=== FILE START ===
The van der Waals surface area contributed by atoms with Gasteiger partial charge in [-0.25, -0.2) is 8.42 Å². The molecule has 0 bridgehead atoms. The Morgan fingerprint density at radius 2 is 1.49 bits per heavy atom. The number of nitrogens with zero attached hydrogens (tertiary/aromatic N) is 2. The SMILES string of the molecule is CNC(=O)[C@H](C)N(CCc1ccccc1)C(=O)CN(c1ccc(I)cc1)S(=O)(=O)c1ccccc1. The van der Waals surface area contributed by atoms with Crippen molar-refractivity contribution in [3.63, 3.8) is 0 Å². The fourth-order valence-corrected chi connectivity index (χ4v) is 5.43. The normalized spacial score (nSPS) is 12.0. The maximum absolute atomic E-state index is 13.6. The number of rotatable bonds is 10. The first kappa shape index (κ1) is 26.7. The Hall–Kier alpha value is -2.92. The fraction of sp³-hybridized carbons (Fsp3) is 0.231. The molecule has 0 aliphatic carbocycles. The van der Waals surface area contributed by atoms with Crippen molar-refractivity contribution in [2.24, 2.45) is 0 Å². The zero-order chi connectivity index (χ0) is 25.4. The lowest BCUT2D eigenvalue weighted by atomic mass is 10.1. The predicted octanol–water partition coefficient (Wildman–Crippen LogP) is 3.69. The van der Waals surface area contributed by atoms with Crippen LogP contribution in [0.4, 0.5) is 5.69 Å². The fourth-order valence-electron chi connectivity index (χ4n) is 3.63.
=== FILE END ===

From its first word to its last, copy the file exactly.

The van der Waals surface area contributed by atoms with Gasteiger partial charge in [-0.25, -0.2) is 8.42 Å². The molecule has 0 bridgehead atoms. The Morgan fingerprint density at radius 2 is 1.49 bits per heavy atom. The number of nitrogens with zero attached hydrogens (tertiary/aromatic N) is 2. The SMILES string of the molecule is CNC(=O)[C@H](C)N(CCc1ccccc1)C(=O)CN(c1ccc(I)cc1)S(=O)(=O)c1ccccc1. The van der Waals surface area contributed by atoms with Crippen molar-refractivity contribution in [3.63, 3.8) is 0 Å². The fourth-order valence-corrected chi connectivity index (χ4v) is 5.43. The normalized spacial score (nSPS) is 12.0. The maximum absolute atomic E-state index is 13.6. The number of rotatable bonds is 10. The first kappa shape index (κ1) is 26.7. The Hall–Kier alpha value is -2.92. The fraction of sp³-hybridized carbons (Fsp3) is 0.231. The molecule has 0 aliphatic carbocycles. The van der Waals surface area contributed by atoms with Crippen molar-refractivity contribution in [2.24, 2.45) is 0 Å². The zero-order chi connectivity index (χ0) is 25.4. The lowest BCUT2D eigenvalue weighted by atomic mass is 10.1. The predicted octanol–water partition coefficient (Wildman–Crippen LogP) is 3.69. The van der Waals surface area contributed by atoms with Crippen LogP contribution in [0.4, 0.5) is 5.69 Å². The fourth-order valence-electron chi connectivity index (χ4n) is 3.63.